The HDR effect has been heavily overused lately but that should not keep it out of your photos. There are a number of photos which can really be strengthen of this effect and one of these are portraits of faces full of details. For this guide I will use a photo of an elderly man I found at Flickr where we will aim to lift the straws of beard but also the texture of his skin to make this photo really pop out.
This is a quick tutorial on how to use GIMP for colorizing a black and white photograph. The technique is described in general instead of in detail since each photograph will be unique in its own composition. The photograph I used is of Albert Einstein (and I borrowed the photo from this site) and this is one of my favorite photo of him since there is something beautiful over the playfulness in his smile.
Let us begin!
- Start off with a black and white photo. The wider spectrum of grey tones and the more dynamic the photo is, the better the end result will be.
- Create a new layer
- Select the brush tool and with the new layer selected, paint with a warm orange color over all parts of the portrait where you want skin.
Advanced:You can start of by a large brush and go into more details using the eraser afterwards.
- When you have painted parts of the photo where there is visible skin, with the selected layer in the Layers toolbox, change the blending type to multiply. Using the transparency of the slider you can adjust the strength of the color.
- Do the same for the other parts of the image you want colorized, adding a new layer for each new color. Set each layer to blending type, Multiply when finished.
- When all parts have been colorized, right click on any of the layers in the Layers toolbox and select Flatten image.
Advanced:Using Color adjust, you can set the overall color to meet your goal or to tweak the full color range. It can also be used to ting the part of the photo which was not colored into a warmer or colder tone.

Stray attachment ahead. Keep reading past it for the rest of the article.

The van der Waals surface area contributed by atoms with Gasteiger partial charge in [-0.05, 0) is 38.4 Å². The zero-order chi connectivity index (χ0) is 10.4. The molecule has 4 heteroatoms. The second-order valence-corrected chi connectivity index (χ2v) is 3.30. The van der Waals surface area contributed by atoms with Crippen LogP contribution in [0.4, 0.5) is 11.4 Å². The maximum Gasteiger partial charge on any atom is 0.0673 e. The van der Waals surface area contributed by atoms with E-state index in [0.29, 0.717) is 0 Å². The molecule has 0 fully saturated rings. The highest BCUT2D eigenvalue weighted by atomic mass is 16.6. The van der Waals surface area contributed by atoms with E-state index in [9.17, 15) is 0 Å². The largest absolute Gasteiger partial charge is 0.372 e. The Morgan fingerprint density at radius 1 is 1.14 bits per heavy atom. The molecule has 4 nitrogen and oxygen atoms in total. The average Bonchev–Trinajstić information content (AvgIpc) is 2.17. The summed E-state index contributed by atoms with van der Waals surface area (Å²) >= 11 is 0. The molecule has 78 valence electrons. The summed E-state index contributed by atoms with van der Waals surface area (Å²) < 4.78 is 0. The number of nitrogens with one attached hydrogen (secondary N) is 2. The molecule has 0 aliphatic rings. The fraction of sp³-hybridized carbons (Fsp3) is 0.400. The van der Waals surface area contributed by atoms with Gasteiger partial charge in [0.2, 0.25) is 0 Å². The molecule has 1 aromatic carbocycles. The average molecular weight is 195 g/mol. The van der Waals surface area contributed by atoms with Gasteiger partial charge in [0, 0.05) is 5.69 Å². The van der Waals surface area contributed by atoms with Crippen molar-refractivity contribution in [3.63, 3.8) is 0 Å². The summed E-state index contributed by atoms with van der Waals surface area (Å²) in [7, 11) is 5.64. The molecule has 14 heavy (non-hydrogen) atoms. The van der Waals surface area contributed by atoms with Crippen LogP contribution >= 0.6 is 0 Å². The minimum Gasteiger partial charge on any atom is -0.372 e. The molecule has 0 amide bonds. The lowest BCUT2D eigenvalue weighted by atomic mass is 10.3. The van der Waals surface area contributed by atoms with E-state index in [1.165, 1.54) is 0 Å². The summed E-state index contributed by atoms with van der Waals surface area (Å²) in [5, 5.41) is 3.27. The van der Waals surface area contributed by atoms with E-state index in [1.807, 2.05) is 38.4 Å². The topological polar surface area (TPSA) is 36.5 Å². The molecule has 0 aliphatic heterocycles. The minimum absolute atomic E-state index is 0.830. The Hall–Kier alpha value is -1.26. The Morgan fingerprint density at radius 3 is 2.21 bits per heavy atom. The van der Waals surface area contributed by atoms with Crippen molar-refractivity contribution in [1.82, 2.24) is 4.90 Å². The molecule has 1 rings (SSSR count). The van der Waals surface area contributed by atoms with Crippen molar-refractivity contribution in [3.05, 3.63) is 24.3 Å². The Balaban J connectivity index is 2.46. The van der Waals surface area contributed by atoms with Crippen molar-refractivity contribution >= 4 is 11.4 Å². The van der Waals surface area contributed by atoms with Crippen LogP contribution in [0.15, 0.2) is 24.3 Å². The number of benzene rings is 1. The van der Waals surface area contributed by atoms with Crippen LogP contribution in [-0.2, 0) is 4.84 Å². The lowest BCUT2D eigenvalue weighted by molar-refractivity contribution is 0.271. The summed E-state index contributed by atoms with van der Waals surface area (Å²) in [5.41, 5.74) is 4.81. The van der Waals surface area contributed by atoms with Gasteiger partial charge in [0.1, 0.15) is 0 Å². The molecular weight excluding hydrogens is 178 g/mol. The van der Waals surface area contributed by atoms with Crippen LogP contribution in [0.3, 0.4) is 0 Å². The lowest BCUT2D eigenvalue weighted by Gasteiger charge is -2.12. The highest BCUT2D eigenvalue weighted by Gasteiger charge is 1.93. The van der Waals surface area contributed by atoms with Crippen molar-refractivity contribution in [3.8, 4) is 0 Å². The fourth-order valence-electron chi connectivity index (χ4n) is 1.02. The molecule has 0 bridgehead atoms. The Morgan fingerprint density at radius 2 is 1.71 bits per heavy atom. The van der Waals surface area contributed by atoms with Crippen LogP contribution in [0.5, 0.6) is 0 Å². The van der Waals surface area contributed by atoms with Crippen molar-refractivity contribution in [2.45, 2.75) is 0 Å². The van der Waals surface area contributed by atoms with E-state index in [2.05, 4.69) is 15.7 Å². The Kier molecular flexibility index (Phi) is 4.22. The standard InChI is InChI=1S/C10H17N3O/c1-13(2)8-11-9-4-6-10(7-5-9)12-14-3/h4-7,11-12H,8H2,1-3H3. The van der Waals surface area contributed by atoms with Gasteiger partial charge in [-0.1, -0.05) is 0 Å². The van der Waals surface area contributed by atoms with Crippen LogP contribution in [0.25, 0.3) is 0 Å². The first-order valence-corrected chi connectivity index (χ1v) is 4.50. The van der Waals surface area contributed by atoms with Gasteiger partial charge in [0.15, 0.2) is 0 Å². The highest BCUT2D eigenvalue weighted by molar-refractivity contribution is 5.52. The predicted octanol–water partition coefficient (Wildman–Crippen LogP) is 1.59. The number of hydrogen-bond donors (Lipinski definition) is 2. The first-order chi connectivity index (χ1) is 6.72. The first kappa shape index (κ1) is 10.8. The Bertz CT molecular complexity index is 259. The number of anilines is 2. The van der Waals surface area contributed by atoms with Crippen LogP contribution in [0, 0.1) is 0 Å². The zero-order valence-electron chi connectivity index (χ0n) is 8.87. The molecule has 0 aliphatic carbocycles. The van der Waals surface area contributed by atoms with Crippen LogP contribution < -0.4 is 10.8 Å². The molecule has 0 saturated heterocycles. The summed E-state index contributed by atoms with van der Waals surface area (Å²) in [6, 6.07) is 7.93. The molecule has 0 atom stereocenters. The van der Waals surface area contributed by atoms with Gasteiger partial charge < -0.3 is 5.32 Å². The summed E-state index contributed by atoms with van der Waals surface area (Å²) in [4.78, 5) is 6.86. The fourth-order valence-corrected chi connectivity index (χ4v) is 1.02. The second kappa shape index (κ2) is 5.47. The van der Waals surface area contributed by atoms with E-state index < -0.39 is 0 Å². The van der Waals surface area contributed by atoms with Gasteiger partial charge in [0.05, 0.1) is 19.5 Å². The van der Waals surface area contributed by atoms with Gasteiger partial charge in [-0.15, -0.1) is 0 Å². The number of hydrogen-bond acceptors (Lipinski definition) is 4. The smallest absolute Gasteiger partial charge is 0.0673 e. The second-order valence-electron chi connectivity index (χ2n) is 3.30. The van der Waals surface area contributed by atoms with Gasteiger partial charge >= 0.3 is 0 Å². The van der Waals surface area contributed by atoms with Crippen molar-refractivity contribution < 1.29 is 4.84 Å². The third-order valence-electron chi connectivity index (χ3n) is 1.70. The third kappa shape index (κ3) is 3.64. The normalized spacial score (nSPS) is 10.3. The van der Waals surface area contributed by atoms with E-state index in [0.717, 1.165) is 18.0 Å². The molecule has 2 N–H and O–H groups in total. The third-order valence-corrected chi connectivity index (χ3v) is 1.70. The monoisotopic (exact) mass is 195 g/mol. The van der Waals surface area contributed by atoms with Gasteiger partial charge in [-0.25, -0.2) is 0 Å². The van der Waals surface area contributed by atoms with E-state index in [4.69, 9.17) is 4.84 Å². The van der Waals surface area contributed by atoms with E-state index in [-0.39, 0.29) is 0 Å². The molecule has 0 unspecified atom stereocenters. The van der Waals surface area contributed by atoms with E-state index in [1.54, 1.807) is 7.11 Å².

When we are to take a photograph of a flowing waterfall, the waves of grass on a field or perhaps the dreamy slow flow of a small creek it is easy to end up with an image where all seem frozen. The feeling of the location that was so clear at the site disappear completely when the photo has frozen the motions that was visible. How to counter this to bring a photo back in which we can save the feeling and the look of what we actually saw?
The reason is that cameras often in automatic modes use a short exposure give us a sharp image where motion often is reduced or removed all together. By instead increasing the exposure time we can bring back the motion into these images and end up with a photo which includes what we tried to remember. A night at the beach by a concrete pier can end up with a photo as below.
Since we will be open up the sensor for quite some time a tripod or something to hold your camera in place is a must. Also, if you are out in daylight or in a setting which is already lit a neutral density filter can prove to be much helpful.
Long exposure photography, a quick guide
- Turn the mode dial of your camera to manual mode. The manual mode is often shown as an ‘M’ on the dial on your D-SLR where you can also find modes for aperture priority, shutter priority or the preset modes. Also place the camera body steady using a tripod or similar, all to reduce the shake which will cause blur when we are using longer exposures (lower shutter speed).
- Lower your ISO to the lowest possible setting, often between 80 and 200 depending on your camera. Since the ISO is a measurement of the sensitivity of the sensor in the camera a low value will require more light to enter the camera to sow up in the photo.
- Reduce the aperture to the lowest setting you can use, often about f/22 but can go even higher depending on your lens. The aperture is how big or small the opening or iris is in the lens to let through light into the camera. Beware however that on very small apertures the quality of the photo might be reduced.